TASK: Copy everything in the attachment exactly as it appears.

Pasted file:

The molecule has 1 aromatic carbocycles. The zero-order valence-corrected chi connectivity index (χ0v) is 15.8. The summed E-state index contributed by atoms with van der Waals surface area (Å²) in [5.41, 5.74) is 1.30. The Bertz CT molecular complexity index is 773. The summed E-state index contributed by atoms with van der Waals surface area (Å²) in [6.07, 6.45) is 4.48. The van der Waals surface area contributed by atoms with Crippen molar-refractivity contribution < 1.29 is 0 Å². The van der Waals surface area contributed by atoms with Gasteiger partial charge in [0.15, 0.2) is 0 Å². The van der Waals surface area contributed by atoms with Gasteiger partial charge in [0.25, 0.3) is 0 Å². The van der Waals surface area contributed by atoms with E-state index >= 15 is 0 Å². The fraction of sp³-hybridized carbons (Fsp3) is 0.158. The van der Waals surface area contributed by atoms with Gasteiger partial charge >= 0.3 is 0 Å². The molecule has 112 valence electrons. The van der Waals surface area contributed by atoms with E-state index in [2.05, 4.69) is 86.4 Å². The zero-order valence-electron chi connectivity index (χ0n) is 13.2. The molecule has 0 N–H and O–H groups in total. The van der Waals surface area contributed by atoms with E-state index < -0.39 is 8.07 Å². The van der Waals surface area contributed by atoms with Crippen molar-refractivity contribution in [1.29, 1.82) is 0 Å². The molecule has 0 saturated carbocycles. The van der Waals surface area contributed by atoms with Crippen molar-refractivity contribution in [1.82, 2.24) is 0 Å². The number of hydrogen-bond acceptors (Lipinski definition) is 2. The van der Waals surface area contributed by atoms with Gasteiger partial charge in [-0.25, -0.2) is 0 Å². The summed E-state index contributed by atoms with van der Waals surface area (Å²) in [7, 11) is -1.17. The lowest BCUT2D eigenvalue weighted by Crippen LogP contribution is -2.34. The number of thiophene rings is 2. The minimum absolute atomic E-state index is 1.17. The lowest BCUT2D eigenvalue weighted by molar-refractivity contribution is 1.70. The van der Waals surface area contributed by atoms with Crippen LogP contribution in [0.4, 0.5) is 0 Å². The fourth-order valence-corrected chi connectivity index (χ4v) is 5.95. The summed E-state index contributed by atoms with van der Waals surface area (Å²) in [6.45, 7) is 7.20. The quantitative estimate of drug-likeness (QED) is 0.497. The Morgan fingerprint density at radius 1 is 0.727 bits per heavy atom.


The molecule has 1 aromatic carbocycles. The zero-order valence-corrected chi connectivity index (χ0v) is 15.8. The summed E-state index contributed by atoms with van der Waals surface area (Å²) in [5.41, 5.74) is 1.30. The Bertz CT molecular complexity index is 773. The summed E-state index contributed by atoms with van der Waals surface area (Å²) in [6.07, 6.45) is 4.48. The van der Waals surface area contributed by atoms with Crippen molar-refractivity contribution < 1.29 is 0 Å². The van der Waals surface area contributed by atoms with Gasteiger partial charge in [0.15, 0.2) is 0 Å². The van der Waals surface area contributed by atoms with Gasteiger partial charge in [0.25, 0.3) is 0 Å². The van der Waals surface area contributed by atoms with E-state index >= 15 is 0 Å². The fraction of sp³-hybridized carbons (Fsp3) is 0.158. The van der Waals surface area contributed by atoms with Gasteiger partial charge >= 0.3 is 0 Å². The molecule has 112 valence electrons. The van der Waals surface area contributed by atoms with E-state index in [2.05, 4.69) is 86.4 Å². The zero-order valence-electron chi connectivity index (χ0n) is 13.2. The molecule has 0 N–H and O–H groups in total. The van der Waals surface area contributed by atoms with E-state index < -0.39 is 8.07 Å². The van der Waals surface area contributed by atoms with Crippen molar-refractivity contribution in [1.29, 1.82) is 0 Å². The molecule has 0 saturated carbocycles. The van der Waals surface area contributed by atoms with Crippen molar-refractivity contribution in [1.82, 2.24) is 0 Å². The number of hydrogen-bond acceptors (Lipinski definition) is 2. The van der Waals surface area contributed by atoms with Gasteiger partial charge in [-0.25, -0.2) is 0 Å². The summed E-state index contributed by atoms with van der Waals surface area (Å²) in [7, 11) is -1.17. The lowest BCUT2D eigenvalue weighted by Crippen LogP contribution is -2.34. The number of thiophene rings is 2. The minimum absolute atomic E-state index is 1.17. The lowest BCUT2D eigenvalue weighted by molar-refractivity contribution is 1.70. The van der Waals surface area contributed by atoms with Crippen LogP contribution in [0.4, 0.5) is 0 Å². The fourth-order valence-corrected chi connectivity index (χ4v) is 5.95. The summed E-state index contributed by atoms with van der Waals surface area (Å²) in [6.45, 7) is 7.20. The quantitative estimate of drug-likeness (QED) is 0.497. The Morgan fingerprint density at radius 1 is 0.727 bits per heavy atom.